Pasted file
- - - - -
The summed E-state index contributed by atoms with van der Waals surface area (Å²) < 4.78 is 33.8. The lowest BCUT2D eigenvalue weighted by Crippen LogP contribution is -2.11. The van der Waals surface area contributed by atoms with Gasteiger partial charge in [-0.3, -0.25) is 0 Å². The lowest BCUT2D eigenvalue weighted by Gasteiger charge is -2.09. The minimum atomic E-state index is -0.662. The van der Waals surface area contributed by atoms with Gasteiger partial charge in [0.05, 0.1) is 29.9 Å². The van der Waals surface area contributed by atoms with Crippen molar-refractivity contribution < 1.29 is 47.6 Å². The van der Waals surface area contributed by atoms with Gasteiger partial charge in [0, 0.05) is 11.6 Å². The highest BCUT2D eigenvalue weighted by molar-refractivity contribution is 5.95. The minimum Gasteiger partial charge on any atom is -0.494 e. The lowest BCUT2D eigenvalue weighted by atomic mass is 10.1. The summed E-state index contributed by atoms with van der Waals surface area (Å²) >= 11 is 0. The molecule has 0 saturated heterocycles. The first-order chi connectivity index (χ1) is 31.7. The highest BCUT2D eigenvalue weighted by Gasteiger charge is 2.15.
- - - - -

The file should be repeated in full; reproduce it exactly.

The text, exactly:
The summed E-state index contributed by atoms with van der Waals surface area (Å²) < 4.78 is 33.8. The lowest BCUT2D eigenvalue weighted by Crippen LogP contribution is -2.11. The van der Waals surface area contributed by atoms with Gasteiger partial charge in [-0.3, -0.25) is 0 Å². The lowest BCUT2D eigenvalue weighted by Gasteiger charge is -2.09. The minimum atomic E-state index is -0.662. The van der Waals surface area contributed by atoms with Gasteiger partial charge in [0.05, 0.1) is 29.9 Å². The van der Waals surface area contributed by atoms with Crippen molar-refractivity contribution < 1.29 is 47.6 Å². The van der Waals surface area contributed by atoms with Gasteiger partial charge in [0, 0.05) is 11.6 Å². The highest BCUT2D eigenvalue weighted by molar-refractivity contribution is 5.95. The minimum Gasteiger partial charge on any atom is -0.494 e. The lowest BCUT2D eigenvalue weighted by atomic mass is 10.1. The summed E-state index contributed by atoms with van der Waals surface area (Å²) >= 11 is 0. The molecule has 0 saturated heterocycles. The first-order chi connectivity index (χ1) is 31.7. The highest BCUT2D eigenvalue weighted by Gasteiger charge is 2.15.